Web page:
I think that’s why I’ve tackled my latest novel, STRANGERS – another potentially controversial one – in full-on fashion. This one is a no-holds-barred tale of the hunt by undercover policewomen for a female killer known to the press as Jill the Ripper, who preys on her johns and sexually mutilates them.

We’ve all seen TV dramas in which female detectives go under cover as prostitutes, and it’s often treated lightly, as if all the heroine needs to do is don a short skirt and stand sexily on the nearest street-corner. However, I’ve seen enough of it in real life to know that this is far more difficult and dangerous work than that. And after extensive discussions with fellow author and good friend of mine, Ash Cameron, who as a long-serving policewoman in the Met, performed this duty many times, I felt I had a duty to paint as realistic a picture as possible of this grim business.

So … I make no apologies for the grimy subways or dingy toilet blocks, for the vomit in the gutters, the needles in the back-streets, the abuse the girls suffer from their punters, the violence from the pimps and dealers, the thrown excrement, and so forth.

Yes, I suspect STRANGERS is the darkest crime novel I’ve ever written, but no – because of the desperate state of some of our real lives – I don’t think I, or any other crime writer of my acquaintance, has even come close to pushing the boundaries towards unacceptability thus far.

You think crime writing’s gone dark? You ain’t seen nothing yet.

 

You can buy ‘Strangers’ from Amazon UK:-

https://www.amazon.co.uk/Strangers-Paul-Finch-ebook/dp/B01ARS4LRM/ref=sr_1_1?s=books&ie=UTF8&qid=1474806100&sr=1-1&keywords=strangers

 

Cover Reveal – ‘If Ever I Fall’ by S.D. Robertson

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This is the cover of S.D. Robertson’s new book, ‘If Ever I Fall’ which is being published in both eBook and paperback by Avon on the 9th February 2017.

 

Book Blurb

Is holding on harder than letting go?

Dan’s life has fallen apart at the seams. He’s lost his house, his job, and now he’s going to lose his family too. All he’s ever wanted is to keep them together, but is everything beyond repair?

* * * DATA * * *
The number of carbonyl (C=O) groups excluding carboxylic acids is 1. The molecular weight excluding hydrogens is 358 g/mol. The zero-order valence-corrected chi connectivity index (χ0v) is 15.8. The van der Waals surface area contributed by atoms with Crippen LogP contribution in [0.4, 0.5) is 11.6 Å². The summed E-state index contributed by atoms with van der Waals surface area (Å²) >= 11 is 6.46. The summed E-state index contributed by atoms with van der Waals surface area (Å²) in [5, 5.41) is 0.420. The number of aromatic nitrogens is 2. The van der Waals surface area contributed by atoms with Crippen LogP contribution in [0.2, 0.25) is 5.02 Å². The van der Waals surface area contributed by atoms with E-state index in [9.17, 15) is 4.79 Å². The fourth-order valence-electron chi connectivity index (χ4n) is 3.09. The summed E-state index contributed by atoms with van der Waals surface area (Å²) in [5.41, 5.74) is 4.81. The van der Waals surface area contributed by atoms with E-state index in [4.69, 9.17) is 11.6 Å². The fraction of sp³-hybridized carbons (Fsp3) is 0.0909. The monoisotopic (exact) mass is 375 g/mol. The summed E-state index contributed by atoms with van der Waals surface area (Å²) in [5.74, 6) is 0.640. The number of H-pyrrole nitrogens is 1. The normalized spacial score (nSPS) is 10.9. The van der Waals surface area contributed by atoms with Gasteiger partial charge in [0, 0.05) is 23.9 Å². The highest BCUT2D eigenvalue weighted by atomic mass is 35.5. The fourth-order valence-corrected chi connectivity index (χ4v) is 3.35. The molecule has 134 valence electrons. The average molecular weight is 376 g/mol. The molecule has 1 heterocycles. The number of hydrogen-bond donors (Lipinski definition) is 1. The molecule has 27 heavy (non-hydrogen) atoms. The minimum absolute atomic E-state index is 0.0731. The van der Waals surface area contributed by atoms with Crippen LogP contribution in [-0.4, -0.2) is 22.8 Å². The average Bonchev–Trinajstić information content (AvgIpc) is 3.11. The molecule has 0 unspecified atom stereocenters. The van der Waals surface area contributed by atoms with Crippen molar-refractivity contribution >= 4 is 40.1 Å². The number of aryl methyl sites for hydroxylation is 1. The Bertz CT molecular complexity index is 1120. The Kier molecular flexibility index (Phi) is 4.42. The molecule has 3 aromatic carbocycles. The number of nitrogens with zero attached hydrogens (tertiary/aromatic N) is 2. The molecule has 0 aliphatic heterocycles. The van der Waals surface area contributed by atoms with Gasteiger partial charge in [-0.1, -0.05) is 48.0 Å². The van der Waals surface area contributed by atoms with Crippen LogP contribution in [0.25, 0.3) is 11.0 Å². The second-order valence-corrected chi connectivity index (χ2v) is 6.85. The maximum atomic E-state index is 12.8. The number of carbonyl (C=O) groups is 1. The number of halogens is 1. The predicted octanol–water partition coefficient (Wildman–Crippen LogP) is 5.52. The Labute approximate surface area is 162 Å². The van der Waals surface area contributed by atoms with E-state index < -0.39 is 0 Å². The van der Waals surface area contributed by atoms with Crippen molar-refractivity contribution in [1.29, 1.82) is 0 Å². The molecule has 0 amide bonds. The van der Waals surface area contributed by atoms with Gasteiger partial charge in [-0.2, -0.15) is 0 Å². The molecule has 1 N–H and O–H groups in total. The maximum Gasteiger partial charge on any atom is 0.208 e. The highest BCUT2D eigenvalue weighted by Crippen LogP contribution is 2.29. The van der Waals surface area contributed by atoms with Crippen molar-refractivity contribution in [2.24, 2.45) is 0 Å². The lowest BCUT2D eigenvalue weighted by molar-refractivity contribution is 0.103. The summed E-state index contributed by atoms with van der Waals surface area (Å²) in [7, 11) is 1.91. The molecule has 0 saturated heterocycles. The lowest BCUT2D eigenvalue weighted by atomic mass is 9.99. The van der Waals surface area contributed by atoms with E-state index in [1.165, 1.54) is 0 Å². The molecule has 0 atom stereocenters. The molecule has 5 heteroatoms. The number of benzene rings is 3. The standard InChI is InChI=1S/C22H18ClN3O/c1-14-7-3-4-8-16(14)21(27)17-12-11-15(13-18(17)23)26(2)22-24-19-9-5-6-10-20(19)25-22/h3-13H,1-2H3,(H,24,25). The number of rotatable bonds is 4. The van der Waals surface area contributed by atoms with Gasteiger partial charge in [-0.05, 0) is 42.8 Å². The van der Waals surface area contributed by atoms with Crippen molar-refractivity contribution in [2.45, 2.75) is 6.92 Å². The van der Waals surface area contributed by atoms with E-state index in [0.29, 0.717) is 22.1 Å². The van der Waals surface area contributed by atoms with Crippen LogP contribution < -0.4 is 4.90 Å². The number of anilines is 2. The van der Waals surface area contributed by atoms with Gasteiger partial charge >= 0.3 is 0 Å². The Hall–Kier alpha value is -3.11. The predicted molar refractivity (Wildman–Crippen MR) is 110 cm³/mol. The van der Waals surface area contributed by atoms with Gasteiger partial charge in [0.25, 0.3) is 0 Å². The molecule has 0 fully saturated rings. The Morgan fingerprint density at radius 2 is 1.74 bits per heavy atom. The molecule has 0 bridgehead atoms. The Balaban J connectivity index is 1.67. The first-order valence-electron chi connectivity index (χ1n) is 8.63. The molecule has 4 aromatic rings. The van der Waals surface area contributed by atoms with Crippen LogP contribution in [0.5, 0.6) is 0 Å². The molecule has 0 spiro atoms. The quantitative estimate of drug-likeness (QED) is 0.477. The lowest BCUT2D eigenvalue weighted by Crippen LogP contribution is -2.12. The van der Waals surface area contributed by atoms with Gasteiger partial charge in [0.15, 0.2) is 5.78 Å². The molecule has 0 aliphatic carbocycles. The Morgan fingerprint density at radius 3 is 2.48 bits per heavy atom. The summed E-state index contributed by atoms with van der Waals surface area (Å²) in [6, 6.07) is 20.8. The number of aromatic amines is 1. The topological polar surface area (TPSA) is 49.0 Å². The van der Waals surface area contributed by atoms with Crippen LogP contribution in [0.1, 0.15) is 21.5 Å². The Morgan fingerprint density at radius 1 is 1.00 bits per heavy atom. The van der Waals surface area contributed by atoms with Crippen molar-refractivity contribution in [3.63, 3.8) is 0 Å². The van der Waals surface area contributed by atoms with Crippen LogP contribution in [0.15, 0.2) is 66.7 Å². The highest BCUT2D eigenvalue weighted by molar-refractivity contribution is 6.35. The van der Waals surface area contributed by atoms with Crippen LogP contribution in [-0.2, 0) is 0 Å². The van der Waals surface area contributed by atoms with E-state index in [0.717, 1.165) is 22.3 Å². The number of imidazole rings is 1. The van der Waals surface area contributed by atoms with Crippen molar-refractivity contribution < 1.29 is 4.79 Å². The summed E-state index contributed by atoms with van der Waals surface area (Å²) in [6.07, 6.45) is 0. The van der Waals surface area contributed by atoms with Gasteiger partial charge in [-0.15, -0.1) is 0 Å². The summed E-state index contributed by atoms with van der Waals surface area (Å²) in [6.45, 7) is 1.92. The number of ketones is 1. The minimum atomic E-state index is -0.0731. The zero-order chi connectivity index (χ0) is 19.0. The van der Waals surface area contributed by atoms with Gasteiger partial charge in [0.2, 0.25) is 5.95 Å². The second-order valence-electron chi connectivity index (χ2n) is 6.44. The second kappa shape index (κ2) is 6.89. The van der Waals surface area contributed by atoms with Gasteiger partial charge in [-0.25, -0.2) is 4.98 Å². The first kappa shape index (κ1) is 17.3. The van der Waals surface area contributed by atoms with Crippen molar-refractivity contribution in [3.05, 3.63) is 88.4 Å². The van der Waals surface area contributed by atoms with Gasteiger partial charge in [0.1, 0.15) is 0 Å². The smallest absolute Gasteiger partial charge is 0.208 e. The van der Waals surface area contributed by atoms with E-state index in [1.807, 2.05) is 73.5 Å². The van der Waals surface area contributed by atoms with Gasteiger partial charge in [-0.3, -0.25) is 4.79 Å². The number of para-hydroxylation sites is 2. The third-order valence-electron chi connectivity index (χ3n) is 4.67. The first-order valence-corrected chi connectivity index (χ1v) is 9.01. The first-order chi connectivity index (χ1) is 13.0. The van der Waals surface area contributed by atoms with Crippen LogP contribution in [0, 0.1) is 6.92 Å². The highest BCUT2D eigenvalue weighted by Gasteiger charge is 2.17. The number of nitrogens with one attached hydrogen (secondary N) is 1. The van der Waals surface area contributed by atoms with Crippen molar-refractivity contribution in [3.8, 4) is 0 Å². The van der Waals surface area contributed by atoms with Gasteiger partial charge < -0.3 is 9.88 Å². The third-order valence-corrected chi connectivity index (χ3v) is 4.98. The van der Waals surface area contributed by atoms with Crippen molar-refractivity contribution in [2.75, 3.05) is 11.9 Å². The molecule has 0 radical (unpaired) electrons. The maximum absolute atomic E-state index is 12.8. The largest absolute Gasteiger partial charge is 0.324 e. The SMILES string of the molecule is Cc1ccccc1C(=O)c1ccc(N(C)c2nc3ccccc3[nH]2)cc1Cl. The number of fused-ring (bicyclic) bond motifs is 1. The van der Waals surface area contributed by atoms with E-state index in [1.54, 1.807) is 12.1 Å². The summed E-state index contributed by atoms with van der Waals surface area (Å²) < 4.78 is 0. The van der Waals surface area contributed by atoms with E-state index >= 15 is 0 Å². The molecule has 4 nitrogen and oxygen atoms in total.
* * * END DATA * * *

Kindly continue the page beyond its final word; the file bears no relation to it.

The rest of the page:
Maria is drowning in grief. She spends her days writing letters that will never be answered. Nights are spent trying to hold terrible memories at bay, to escape the pain that threatens to engulf her.

Jack wakes up confused and alone. He doesn’t know who he is, how he got there, or why he finds himself on a deserted clifftop, but will piecing together the past leave him a broken man?

In the face of real tragedy, can these three people find a way to reconcile their past with a new future? And is love enough to carry them through?

 

‘If Ever I Fall’ can be pre-ordered from Amazon UK:-

https://www.amazon.co.uk/If-Ever-Fall-S-D-Robertson-ebook/dp/B01KEPJJPM/ref=sr_1_1?s=books&ie=UTF8&qid=1474804797&sr=1-1&keywords=if+ever+i+fall

 

Cover Reveal – ‘The Family Man’ by T.J. Lebbon

Book Cover

It gives me great pleasure to be taking part in this cover reveal.  ‘The Family Man’ is T.J. Lebbon’s new book and it is being published as an eBook and in paperback on the 11th August 2016 by Avon.

 

Book Blurb

You take ONE risk. Now, those you love must pay …

Dom Turner is a dependable husband, a loving father. A man you can rely on. But it only takes one day to destroy a seemingly perfect life.

Emma thought she could trust her husband, Dom. She thought he would always look after her and their daughter Daisy….

Then one reckless act ends in two innocent deaths – and Dom’s family becomes the target of a terrifying enemy. There’s nowhere to hide. They’re on the run for their lives. And if Dom makes one more wrong move, he won’t have a family left to protect.

 

Excited?  Well, ‘The Family Man’ is available to pre-order from Amazon UK now:-

https://www.amazon.co.uk/Family-Man-T-J-Lebbon-ebook/dp/B01ARS4MBM/ref=sr_1_1?s=books&ie=UTF8&qid=1464537864&sr=1-1&keywords=the+family+man+lebbon

 

Cover Reveal – ‘The Bookshop on Rosemary Lane’ by Ellen Berry

Book CoverIt’s time for another cover reveal.  ‘The Bookshop on Rosemary Lane’ is being published by Avon as an eBook and in paperback on the 14th July 2016.  My mouth is watering already.

 

Book Blurb

In the beginning…

Kitty Cartwright has always solved her problems in the kitchen. Her cookbooks are her life, and there isn’t an issue that ‘Cooking with Aspic’ can’t fix. Her only wish is that she had a book entitled ‘Rustling Up Dinner When Your Husband Has Left You’.

Forty years later…

On Rosemary Lane, Della Cartwright plans to open a very special little bookshop. Not knowing what to do with the hundreds of cookbooks her mother left her, she now wants to share their recipes with the world – and no amount of aspic will stand in her way.

But with her family convinced it’s a hare-brained scheme, Della starts to wonder if she’s made a terrible decision. One thing’s for sure: she’s about to find out…

Lose yourself in Della’s world of food, family and friends. The perfect read for fans of Trisha Ashley and Carole Matthews.

 

‘The Bookshop on Rosemary Lane’ can be pre-ordered from Amazon UK:-

https://www.amazon.co.uk/Bookshop-Rosemary-Lane-Ellen-Berry-ebook/dp/B01ARS8J0C/ref=sr_1_1?s=books&ie=UTF8&qid=1463939562&sr=1-1&keywords=ellen+berry